Welsh prisons in drug and suicide crisis
Welsh prisons in drug and suicide crisis, Wales is facing significant challenges with its prison system, which is described as overcrowded, lacking resources, and suffering from serious issues ranging from drug problems to increasing suicide rates. There’s a growing argument that control over these prisons should be transferred to the Welsh Government in Cardiff Bay.
Liz Saville Roberts, the leader of Plaid Cymru in Westminster and the party’s spokesperson for justice, is set to argue for this change in a debate in Parliament. Representing Dwyfor Meirionnydd, she plans to present a strong case based on factual evidence for transferring justice powers to Wales.
Recent research from Cardiff University’s Wales Governance Centre highlights the difficulties in the Welsh criminal justice system. One striking finding is that the number of people experiencing homelessness after leaving prison has tripled in just under a year. Additionally, Wales has a higher rate of prisoners compared to other parts of the UK, with 177 prisoners per 100,000 people, compared to 146 in England, 146 in Scotland, and 100 in Northern Ireland.
Before the debate, Ms. Saville Roberts expressed her concerns, stating that the criminal justice system in Wales is failing to make society safer and is often having the opposite effect. She pointed out that the system in Wales is performing even worse than England’s, which is already known for its challenges. Issues include higher rates of violent crimes, greater over-representation of black and Asian individuals in the prison population, and higher incarceration rates than in England.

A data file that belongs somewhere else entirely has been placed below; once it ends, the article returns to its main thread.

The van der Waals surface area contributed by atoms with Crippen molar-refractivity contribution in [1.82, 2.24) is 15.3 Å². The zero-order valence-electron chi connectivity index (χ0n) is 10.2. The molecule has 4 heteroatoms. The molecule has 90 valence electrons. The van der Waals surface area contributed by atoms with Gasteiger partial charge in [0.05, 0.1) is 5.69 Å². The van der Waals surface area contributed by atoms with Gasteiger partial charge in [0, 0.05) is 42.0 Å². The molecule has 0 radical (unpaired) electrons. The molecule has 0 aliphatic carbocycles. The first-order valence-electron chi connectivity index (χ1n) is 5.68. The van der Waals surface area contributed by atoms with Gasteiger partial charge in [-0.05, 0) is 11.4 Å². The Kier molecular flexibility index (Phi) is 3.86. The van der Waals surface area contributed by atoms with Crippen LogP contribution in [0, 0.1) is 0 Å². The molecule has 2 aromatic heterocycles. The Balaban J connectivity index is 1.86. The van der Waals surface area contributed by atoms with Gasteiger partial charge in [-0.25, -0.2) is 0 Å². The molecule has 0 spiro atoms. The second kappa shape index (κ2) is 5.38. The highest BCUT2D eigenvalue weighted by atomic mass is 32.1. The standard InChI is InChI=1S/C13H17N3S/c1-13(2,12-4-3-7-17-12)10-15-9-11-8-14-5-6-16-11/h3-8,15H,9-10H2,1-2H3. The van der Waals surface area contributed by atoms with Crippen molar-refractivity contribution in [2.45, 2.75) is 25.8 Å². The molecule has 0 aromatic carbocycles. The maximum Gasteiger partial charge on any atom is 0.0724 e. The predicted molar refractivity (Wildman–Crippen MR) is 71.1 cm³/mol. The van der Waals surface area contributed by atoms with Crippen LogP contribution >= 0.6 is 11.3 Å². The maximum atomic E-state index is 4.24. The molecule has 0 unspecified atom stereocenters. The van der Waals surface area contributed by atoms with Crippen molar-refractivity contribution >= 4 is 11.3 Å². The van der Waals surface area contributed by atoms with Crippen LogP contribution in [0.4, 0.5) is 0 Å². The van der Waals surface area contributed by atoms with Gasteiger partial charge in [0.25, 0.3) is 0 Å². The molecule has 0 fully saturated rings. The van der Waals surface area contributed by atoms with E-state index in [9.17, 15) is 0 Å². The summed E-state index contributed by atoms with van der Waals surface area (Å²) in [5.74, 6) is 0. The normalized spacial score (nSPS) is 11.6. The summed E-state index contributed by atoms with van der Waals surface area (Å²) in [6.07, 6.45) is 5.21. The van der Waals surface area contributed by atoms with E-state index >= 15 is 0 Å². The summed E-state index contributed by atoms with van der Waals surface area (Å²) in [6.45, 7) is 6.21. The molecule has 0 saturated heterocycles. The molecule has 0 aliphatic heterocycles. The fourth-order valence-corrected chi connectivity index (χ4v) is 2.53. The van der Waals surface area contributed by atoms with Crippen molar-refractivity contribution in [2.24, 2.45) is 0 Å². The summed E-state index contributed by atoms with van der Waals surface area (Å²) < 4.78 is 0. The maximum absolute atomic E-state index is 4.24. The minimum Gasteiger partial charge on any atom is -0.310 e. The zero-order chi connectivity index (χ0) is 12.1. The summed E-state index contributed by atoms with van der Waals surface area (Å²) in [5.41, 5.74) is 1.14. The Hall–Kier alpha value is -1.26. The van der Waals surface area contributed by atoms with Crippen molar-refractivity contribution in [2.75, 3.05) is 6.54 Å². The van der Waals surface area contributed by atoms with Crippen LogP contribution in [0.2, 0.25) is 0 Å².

She also highlighted the complex division of responsibilities between Westminster and Cardiff, which leads to confusion and inefficiency in justice and policing in Wales. This complexity not only adds to bureaucratic challenges but also negatively affects people’s lives.
In the upcoming debate, Ms. Saville Roberts plans to address several key issues, including the rising homelessness rates among former prisoners, the absence of women’s prisons in Wales, and the limited control Welsh authorities have over justice matters. Despite being responsible for funding public services for prisoners, including healthcare, the Welsh authorities currently have little say over justice issues.
Justice powers in Wales are presently managed from Westminster. The UK Government has argued that devolving these powers could disrupt cross-border policing and court services. However, a commission led by Lord Thomas of Cwmgiedd, the former lord chief justice of England and Wales, recommended in 2017 that these responsibilities should be devolved. While the Conservative Government in Westminster has not acted on these recommendations, the Labour Party has indicated that it would consider devolving some aspects of the justice system to Cardiff, including youth justice.